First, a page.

Courtroom to Be Sealed for Testimony in Del. Cyberstalking Case
WILMINGTON, Del. (AP) - The judge presiding over a federal cyberstalking trial stemming from a fatal shooting at a Delaware courthouse has granted the government's request to bar the public from the courtroom during testimony by the gunman's granddaughter.
The ruling by Judge Gerald McHugh Jr. came over objections from the media Friday in the trial of former optometrist David Matusiewicz; his mother, Lenore Matusiewicz; and his sister, Amy Gonzalez.
They are accused of conspiracy and cyberstalking of David's ex-wife, Christine Belford, and could face life in prison if convicted. Department of Justice officials have said they are not aware of any previous case in which a defendant was sentenced to life in prison for a cyberstalking conviction that resulted in a victim's death.
David's father, Thomas, killed Belford and a friend at the courthouse in 2013 as they arrived for a child support hearing, then exchanged gunfire with police before killing himself.
Prosecutors say David Matusiewicz conspired with his parents and sister over several years to torment and stalk his ex-wife with the intent to injure, harass, intimidate and kill her, repeatedly accusing Belford in email communications, letters and Internet postings of abusing and neglecting the couple's three daughters.
But Thomas Matusiewicz's family members have denied knowing that he intended to kill Belford.
The shooting followed a bitter custody battle during which David lost his parental rights after he and his mother kidnapped his daughters and took them to Central America in 2007. David Matusiewicz pleaded guilty in 2009 to federal fraud and kidnapping charges. Lenore Matusiewicz served more than a year in Delaware state prison for child endangerment for her role in the kidnapping.
The eldest daughter, now 13, will testify next week against her father, grandmother and aunt.
McHugh said the fact that the defendants joined in the prosecution request to seal the courtroom during the girl's testimony weighed heavily in his decision.
"I find myself at the intersection of competing rights," the judge said, balancing the defendants' rights to a fair trial, including the right to confront witnesses against them, with the First Amendment right of public access to the courts.
McHugh nevertheless ruled that prosecutors had shown a compelling interest in seeking to spare the girl the risk of further psychological trauma by being forced to testify in public. He also noted that a transcript of her testimony will be made available on an expedited basis, and that any redactions he approves will be minimal and only for "extraordinary purposes."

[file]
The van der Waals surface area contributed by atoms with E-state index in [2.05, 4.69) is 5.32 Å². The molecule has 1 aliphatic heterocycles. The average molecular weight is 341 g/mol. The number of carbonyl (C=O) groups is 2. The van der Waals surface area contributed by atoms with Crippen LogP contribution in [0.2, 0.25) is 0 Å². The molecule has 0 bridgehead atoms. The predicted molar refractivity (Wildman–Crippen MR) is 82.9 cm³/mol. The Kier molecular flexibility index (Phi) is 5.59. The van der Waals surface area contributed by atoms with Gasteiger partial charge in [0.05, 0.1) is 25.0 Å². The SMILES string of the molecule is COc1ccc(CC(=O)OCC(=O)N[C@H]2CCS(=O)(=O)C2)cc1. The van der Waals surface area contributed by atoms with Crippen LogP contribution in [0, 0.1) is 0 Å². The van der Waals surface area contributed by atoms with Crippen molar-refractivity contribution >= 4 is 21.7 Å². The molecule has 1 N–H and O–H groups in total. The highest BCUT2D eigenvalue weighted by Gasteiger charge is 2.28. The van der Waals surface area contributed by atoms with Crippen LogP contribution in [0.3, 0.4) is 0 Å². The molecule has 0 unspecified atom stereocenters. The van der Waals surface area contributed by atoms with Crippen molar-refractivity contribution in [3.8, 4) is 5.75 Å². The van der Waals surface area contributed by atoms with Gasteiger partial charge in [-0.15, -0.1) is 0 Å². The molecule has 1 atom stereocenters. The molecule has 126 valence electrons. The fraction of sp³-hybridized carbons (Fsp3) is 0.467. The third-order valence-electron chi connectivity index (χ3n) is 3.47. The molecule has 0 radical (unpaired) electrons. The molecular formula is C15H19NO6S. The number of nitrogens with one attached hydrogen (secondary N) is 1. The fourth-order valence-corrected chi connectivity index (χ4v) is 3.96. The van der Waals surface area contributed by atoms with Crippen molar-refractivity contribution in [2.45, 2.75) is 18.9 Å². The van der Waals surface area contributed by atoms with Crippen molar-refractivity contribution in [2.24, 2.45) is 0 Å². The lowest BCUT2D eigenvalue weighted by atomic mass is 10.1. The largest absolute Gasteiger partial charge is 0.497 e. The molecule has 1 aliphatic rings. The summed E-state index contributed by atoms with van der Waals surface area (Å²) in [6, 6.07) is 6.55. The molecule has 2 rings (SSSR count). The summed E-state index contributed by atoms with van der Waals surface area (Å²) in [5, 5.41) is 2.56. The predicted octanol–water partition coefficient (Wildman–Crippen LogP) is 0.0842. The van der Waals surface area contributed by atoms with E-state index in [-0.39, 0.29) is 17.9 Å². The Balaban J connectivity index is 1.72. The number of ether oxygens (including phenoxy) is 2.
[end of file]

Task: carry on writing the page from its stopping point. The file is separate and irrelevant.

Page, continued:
In granting closure of the courtroom, McHugh overruled arguments by an attorney for The Associated Press and the News Journal of Wilmington that the courtroom should remain open, or that the court approve alternative measures. The AP has not named the girl during its coverage of the trial or shown any images of her.
Media attorney David L. Finger suggested that McHugh could arrange for the girl to testify by closed-circuit television or from behind a partition, or allow reporters for the two news organizations in court while excluding other members of the public.
Even without reporters or other members of the public in the court, the girl will be testifying in front of some two dozen strangers, including jurors, attorneys and court staff, Finger noted.
"How many (strangers) is too many?" he asked.
Prosecutor Ed McAndrew said the girl is fearful of being seen in court, and that avoiding undue psychological harm to her is sufficient reason to close the courtroom, as is often done in cases involving child sexual abuse.
Prosecutors have said the Matusiewicz family's stalking of Belford was aimed at reuniting David with his daughters, and that it centered on unsubstantiated accusations that Belford had sexually abused the oldest girl. While prosecutors have asserted that Belford did not physically or sexually abuse her daughter, the judge noted that the girl has "an extraordinary history" and will be testifying about the accusations.
"By definition, she will talk about very sensitive, personal and intimate things," McHugh said.